As mothers, we know that in the future life may be tough for our children. For my two rather shy, sensitive, and cautious children, my chosen strategy to address this issue – and the one thing that I consider most important about my job – is to build resilience (both physical and emotional) in the most loving way I can.
Karate ticks many boxes in this rather complex goal. There are the obvious physical benefits – core strength, coordination, control, and flexibility, as well as the skills to protect themselves if the need ever arises. However, there are also other, less measurable benefits, such as the mental strength that comes from the focus, discipline, and impulse-control that is demanded of them in every class. I believe the teachings of mutual respect in training will also help them to develop into socially aware and respectful adults.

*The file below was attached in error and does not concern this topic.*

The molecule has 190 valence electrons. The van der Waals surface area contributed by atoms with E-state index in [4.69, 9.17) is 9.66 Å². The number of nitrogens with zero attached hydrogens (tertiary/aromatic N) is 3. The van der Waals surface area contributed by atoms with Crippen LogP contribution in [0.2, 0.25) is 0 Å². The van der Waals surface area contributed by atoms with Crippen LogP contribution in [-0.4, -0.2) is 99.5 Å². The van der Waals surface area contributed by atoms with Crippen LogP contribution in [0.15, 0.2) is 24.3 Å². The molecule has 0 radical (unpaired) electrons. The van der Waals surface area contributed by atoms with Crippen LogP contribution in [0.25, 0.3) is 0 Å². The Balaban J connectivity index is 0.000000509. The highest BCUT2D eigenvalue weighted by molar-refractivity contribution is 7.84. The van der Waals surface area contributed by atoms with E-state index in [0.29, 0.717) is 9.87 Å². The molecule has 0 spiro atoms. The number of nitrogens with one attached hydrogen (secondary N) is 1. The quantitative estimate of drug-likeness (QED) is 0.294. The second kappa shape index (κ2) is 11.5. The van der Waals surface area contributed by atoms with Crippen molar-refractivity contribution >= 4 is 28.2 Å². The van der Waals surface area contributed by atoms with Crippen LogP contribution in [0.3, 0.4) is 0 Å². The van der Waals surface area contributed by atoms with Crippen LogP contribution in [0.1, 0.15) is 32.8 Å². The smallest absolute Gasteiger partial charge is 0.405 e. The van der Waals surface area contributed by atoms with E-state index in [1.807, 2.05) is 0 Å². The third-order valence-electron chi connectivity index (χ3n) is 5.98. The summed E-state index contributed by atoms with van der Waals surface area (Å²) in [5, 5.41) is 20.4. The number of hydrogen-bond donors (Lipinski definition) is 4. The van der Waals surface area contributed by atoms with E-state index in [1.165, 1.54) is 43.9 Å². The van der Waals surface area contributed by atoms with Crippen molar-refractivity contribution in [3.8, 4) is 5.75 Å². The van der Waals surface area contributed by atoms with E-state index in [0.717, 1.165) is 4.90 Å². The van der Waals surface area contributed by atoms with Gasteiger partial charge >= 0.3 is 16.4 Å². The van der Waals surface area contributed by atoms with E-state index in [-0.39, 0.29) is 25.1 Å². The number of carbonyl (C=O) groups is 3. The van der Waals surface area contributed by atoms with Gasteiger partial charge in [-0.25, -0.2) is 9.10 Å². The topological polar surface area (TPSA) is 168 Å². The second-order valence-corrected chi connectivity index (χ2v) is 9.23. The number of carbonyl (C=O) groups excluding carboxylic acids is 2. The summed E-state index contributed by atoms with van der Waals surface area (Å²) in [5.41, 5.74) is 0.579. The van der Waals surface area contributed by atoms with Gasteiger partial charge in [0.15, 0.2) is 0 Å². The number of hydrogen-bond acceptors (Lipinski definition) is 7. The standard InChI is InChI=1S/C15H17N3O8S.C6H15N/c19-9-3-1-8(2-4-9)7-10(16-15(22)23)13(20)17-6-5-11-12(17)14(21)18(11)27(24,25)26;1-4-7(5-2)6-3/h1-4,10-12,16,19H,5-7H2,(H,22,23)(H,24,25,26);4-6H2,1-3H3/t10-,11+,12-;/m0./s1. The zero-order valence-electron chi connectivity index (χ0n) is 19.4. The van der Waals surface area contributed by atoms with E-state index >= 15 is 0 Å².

Their dad hopes more than anything, that karate will eventually boost the confidence they’re thirsty for. Although this is not a given, I can appreciate that the physical benefits, the exposure to competition, and the sense of achievement offered by the gradings (this is the reason they go to every class) can all serve to slowly build confidence. And confidence is another building block for resilience. On the flip side, there are also some hard knocks (as in life) where they are taught to get up and keep training or keep fighting.
It may not always be fun and games (although it often is), and it’s sometimes “too hard”, but for now they accept that karate is as important for them as going to school every day. And although I accept that things don’t always go according to our carefully thought-out plans, I remain hopeful that, while they’re not looking, they will learn to love the potential of their bodies; build meaningful relationships with their Senseis and peers; develop that much-needed resilience; and open their worlds to greater chances of success in the highly competitive and constrained world we live in.
ROBYN FERRAR | Mother of Aeryn (8) and Griffin Ferrar-Park (6)